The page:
Day 3 – Monday December 31, 2012
The first cleanse I did was The Master Cleanse a couple of summers ago after I volunteered for a New York Cares community event in Bed-Stuy. That day, I randomly ran into one fly shorty I knew from high school (she was actually the New York Cares event team leader!), then ran into a different young lady (let’s call her Suzie) that knew another young lady that I crushed on in high school. Then I met Suzie’s friend who is like some ill black kung fu master – and he told me I should do that shit. I don’t meet many black (or any) kung fu masters on the reg, and I had already heard about the cleanse from a couple of people earlier in the summer, so I was like word, I should do that shit. Life changing b!
Brooklyn-based producers Old Money and Lamin Fofana continue their collaboration with Ethiopia/Nāga, the first in a series of three joint releases. The duo themselves describe the audio experience as “an examination of mysteries as articulated through fresh and distinct African Caribbean lenses” — which is dead on. These journeys, which I refuse to just call tracks, sound like solutions of different colored inks. “Ethiopia” is a nostalgia-inducing fusion of Afro-Caribbean drumming, electronic melody, and a Gregorian-type bass. It flows into “Nāga,” which feels like Chicago/London house music meets a Naeto C flow from “10 Over 10.” Buy the release, out now on Dutty Artz, and stream it below.
I wish Lamin had his own country, because he would make a great dictator. – Jace /rupture
Artist: Lamin Fofana
Title: Africans Are Real
Label: Dutty Artz
Release: October 2nd, 2012
Artork: Photo of Oroma Elewa by Mike Brown | Layout by Talacha
Dutty Artz is proud to announce Africans Are Real the latest release from Lamin Fofana. It features remixes from SUB POP recording artist Spoek Mathambo, WIRE Magazine coverboy DJ /rupture, Afro-dashing Chief Boima, and a collaboration with King of Brooklyn Matt Shadetek.
2. Africans Are Real (featuring Matt Shadetek)
3. Africans Are Real (DJ /rupture Enamel Remix)
4. Africans Are Real (Spoek Mathambo Par Express Remix)
5. Africans Are Real (Chief Boima Africans Are Myths Remix)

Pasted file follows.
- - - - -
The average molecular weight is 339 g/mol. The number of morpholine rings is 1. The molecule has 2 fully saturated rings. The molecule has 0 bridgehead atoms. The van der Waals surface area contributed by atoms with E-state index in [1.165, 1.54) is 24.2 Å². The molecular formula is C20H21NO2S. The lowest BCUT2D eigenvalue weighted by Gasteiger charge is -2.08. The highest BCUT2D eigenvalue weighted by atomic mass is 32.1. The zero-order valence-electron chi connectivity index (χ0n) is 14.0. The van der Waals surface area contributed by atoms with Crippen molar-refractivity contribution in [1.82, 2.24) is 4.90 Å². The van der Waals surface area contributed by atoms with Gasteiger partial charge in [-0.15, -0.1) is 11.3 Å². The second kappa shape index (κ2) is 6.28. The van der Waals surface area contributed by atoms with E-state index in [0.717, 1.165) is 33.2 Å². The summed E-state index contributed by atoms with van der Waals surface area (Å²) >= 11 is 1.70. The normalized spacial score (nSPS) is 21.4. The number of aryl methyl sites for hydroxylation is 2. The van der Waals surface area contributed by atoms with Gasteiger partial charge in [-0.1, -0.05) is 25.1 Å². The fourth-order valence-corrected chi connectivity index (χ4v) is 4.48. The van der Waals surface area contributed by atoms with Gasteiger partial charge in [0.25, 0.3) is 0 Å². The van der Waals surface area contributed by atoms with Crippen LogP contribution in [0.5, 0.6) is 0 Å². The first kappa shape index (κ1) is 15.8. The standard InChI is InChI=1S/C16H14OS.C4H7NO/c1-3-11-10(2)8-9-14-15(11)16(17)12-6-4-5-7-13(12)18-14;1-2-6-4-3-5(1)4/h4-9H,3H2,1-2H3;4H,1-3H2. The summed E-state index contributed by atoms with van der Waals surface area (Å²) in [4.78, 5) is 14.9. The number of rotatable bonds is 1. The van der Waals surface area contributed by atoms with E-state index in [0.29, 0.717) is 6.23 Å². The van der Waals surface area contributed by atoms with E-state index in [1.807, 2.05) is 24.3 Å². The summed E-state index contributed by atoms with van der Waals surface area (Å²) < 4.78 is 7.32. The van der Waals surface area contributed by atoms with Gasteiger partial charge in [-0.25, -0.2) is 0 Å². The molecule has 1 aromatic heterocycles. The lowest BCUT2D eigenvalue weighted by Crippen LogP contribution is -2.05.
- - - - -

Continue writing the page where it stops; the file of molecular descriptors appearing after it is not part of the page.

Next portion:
The impact which created the Caloris Basin was so powerful that its effects are seen on a global scale. It caused lava eruptions and left a concentric ring over 2 km tall surrounding the impact crater. At the antipode of the Caloris Basin lies a large region of unusual, hilly and furrowed terrain, sometimes called “Weird Terrain”.
This Friday, come to Boston’s Institute of Contemporary Art to dance to DJs /Rupture, Lamin Fofana, and Rizzla. It’s the closing party of this summer’s DJs On The Harbor series at their beautiful waterfront location, and the music will be gooooooooooooood.
In the future, all web TV will come dubbed with Kalup Linzy’s voice. Or maybe there’ll be an app for that, optional. Kalup explains his new series over at Huffington Post. James Franco TV doesn’t allow you to size the embedded video, alas!, so here we go, broader than broadway:
James Franco on WhoSay
WE TRYED TO GET ON SOUNDTRACK OF THIS BUT THEY SAID OUR MUSIC “WASN’T GOOD ENOUGH”
[originally posted at Mudd Up!]
The Mudd Up Book Clubb marches to Manhattan with a tender, challenging work by one of the most important authors around: Samuel R. Delany’s Times Square Red, Times Square Blue. The book takes Delany’s 30+ years in the porn theaters and gay bars of Times Sq. on the eve of its mid-1990s Disneyification as a grounding point for an extended examination of public space, interclass contact, polymorphous intimate pleasures, the regulation of bodies and behavior, and lots more. Sex & urbanism in Delany’s hands — you can’t go wrong!
The humanity that animates his intelligence is inspiring, as is the deft ease with which Delany flows from frank, considered anecdotes about former lovers & friends to more sociologically-minded writing. Times Square Red, Times Square Blue is built from two long essays, which are themselves quite different: the longer one more personal, the 2nd one more theoretical — it includes a powerful section on contact vs networking that is more relevant now than ever, and uses a two-column layout to play with marginality in a direct way and further shake things up.
This is the Clubb’s first nonfiction selection (not to mention our first selection by a black author), and it will give you a lot to think about. The New York Public Library stocks a handful of copies, including a nonlending one up at the Schomburg. The Manhattan location for this Clubb edition is secret, but suffice to say it’s awesome and will be familiar to those who’ve seen Delany doc The Polymath. The tentative date is November 15th. If you are interested, please join the mailing list.
If you only know Delany from his sci-fi or fantasy, then you are in for a real treat! If you don’t know Delany at all, then perhaps short story collection Aye, and Gomorrah or its earlier incarnation, Driftglass, is a good place to start – “The Star Pit” is one of those rare stories that haunts me to no end. (I wouldn’t recommend starting with Dhalgren, only because I know a handful of people who couldn’t get into it and then didn’t investigate Delany any further.)
But Samuel R. Delany’s work has many, many entrances…
OK. Let’s keep those pages turning! For more online reading about this selection, Steve Shaviro wrote an excellent review of Times Square Red, Times Square Blue — indeed, all Steve’s Delany writings are great.